Time Regained

  • 1999
  • Movie
  • NR
  • Drama

If you've never read all of Remembrance of Things Past, there's a good chance you won't have the slightest idea what this hauntingly beautiful film is about. The good news is that it doesn't really matter: Raul Ruiz's splendid adaptation of Marcel Proust's sprawling, autobiographical novel is such an enthralling visual experience that the plot details are...read more

Where to Watch

Available to Stream

  • Watch on
Reviewed by Ken Fox
Rating:

If you've never read all of Remembrance of Things Past, there's a good chance you won't have the slightest idea what this hauntingly beautiful film is about. The good news is that it doesn't really matter: Raul Ruiz's splendid adaptation of Marcel Proust's

sprawling, autobiographical novel is such an enthralling visual experience that the plot details are really secondary. The film begins with novelist Proust on his death bed, hurrying to finish his seven-volume magnum opus. As he dictates, the light changes, the furniture shifts and with all the

abruptness of automatic recall we're plunged into a grand, WWI-era soiree. There the novel's unnamed narrator (Marcello Mazzarella, bearing an astounding resemblance to the real-life Proust) encounters his great, unrequited loves: the aristocratic and empty Duchess of Guermantes (Edith Scob); the

scandalous Odette (Catherine Deneuve), an upwardly mobile courtesan who married her way into very high society; and Odette's daughter Gilberte (Emmanuelle Beart), who married Marcel's bisexual best friend Saint-Loup (Pascal Greggory). Triggered by the sound of a musical phrase, the sight of an old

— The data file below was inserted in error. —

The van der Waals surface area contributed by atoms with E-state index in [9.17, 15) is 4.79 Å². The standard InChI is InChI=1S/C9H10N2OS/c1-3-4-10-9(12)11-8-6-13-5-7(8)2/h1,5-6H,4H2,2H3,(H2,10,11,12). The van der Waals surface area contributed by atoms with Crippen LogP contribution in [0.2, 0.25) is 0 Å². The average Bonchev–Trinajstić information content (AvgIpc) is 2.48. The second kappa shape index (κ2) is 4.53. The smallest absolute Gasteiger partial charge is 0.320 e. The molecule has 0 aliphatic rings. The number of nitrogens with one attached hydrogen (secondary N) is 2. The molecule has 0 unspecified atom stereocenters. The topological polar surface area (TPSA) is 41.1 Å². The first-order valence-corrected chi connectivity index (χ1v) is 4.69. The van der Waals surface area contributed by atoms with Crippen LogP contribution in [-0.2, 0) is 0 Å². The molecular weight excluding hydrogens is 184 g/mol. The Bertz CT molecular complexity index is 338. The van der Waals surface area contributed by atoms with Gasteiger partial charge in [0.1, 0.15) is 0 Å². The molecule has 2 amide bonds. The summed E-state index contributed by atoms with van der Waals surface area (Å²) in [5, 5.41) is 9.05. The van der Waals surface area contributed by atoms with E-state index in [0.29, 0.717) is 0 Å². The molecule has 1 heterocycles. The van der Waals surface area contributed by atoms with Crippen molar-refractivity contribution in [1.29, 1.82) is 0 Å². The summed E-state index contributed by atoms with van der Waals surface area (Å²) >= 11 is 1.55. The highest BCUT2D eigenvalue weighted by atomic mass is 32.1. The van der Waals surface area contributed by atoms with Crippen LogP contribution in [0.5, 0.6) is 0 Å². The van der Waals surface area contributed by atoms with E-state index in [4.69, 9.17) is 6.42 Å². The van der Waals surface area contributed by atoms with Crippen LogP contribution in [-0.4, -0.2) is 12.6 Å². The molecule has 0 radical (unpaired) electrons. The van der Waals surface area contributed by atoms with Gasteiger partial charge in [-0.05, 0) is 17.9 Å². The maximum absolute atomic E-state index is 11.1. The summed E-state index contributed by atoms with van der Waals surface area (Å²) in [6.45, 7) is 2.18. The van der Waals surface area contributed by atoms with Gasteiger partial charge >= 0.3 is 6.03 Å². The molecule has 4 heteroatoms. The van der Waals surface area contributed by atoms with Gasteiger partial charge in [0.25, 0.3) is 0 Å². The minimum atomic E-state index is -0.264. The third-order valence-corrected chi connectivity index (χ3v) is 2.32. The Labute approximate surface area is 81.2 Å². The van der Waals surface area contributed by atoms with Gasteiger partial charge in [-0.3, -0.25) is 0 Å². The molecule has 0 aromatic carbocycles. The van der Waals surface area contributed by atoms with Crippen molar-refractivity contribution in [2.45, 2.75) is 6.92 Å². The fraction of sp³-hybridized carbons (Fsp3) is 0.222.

advertisement or the flavor of cookie, the action jumps back and forth in time, a delirious collision of surreal magic-lantern fantasies, sudden memories and specters from the past, including Saint-Loup's masochistic uncle the Baron de Charlus (John Malkovich), who shared his nephew's passion for

a opportunistic young violinist (Vincent Perez), and the ever-elusive Albertine (Chiara Mastroianni), the narrator's great romantic obsession. Rather than reduce the monumental scale of Proust's novel to a simple narrative, Ruiz and co-writer Gilles Taurand have chosen to capture instead its

spirit, often at the expense of comprehensibility. It's a worthwhile sacrifice: With its huge cast of sumptuously costumed characters and stunning decor, the film resembles an Impressionist masterpiece come to life, and ends with a tremendously moving acceptance of art and mortality.

Cast & Details See all »

  • Released: 1999
  • Rating: NR
  • Review: If you've never read all of Remembrance of Things Past, there's a good chance you won't have the slightest idea what this hauntingly beautiful film is about. The good news is that it doesn't really matter: Raul Ruiz's splendid adaptation of Marcel Proust's… (more)

Show More »